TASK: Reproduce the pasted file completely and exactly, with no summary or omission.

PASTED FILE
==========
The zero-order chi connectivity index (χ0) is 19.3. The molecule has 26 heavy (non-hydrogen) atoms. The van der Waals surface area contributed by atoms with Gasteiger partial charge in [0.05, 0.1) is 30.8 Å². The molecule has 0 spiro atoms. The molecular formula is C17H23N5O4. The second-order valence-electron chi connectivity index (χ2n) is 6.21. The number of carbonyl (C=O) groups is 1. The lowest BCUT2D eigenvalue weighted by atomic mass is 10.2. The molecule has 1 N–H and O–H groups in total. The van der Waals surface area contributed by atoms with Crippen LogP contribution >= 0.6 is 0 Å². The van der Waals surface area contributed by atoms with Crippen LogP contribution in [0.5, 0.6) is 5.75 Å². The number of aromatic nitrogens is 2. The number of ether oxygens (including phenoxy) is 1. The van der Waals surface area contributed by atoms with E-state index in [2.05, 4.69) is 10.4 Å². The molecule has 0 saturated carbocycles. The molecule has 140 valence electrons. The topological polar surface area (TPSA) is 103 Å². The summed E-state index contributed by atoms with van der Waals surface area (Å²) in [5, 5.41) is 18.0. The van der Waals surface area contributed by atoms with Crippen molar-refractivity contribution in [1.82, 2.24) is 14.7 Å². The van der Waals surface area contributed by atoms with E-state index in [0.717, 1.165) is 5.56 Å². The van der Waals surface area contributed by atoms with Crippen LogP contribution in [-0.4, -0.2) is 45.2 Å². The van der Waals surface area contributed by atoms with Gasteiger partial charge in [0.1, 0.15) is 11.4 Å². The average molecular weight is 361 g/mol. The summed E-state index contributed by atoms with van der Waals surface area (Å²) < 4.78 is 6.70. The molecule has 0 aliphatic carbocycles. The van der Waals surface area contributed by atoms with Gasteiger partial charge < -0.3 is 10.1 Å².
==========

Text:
The zero-order chi connectivity index (χ0) is 19.3. The molecule has 26 heavy (non-hydrogen) atoms. The van der Waals surface area contributed by atoms with Gasteiger partial charge in [0.05, 0.1) is 30.8 Å². The molecule has 0 spiro atoms. The molecular formula is C17H23N5O4. The second-order valence-electron chi connectivity index (χ2n) is 6.21. The number of carbonyl (C=O) groups is 1. The lowest BCUT2D eigenvalue weighted by atomic mass is 10.2. The molecule has 1 N–H and O–H groups in total. The van der Waals surface area contributed by atoms with Crippen LogP contribution >= 0.6 is 0 Å². The van der Waals surface area contributed by atoms with Crippen LogP contribution in [0.5, 0.6) is 5.75 Å². The number of aromatic nitrogens is 2. The number of ether oxygens (including phenoxy) is 1. The van der Waals surface area contributed by atoms with E-state index in [2.05, 4.69) is 10.4 Å². The molecule has 0 saturated carbocycles. The molecule has 140 valence electrons. The topological polar surface area (TPSA) is 103 Å². The summed E-state index contributed by atoms with van der Waals surface area (Å²) in [5, 5.41) is 18.0. The van der Waals surface area contributed by atoms with Crippen molar-refractivity contribution in [1.82, 2.24) is 14.7 Å². The van der Waals surface area contributed by atoms with E-state index in [0.717, 1.165) is 5.56 Å². The van der Waals surface area contributed by atoms with Crippen LogP contribution in [-0.4, -0.2) is 45.2 Å². The van der Waals surface area contributed by atoms with Gasteiger partial charge in [0.1, 0.15) is 11.4 Å². The average molecular weight is 361 g/mol. The summed E-state index contributed by atoms with van der Waals surface area (Å²) < 4.78 is 6.70. The molecule has 0 aliphatic carbocycles. The van der Waals surface area contributed by atoms with Gasteiger partial charge < -0.3 is 10.1 Å².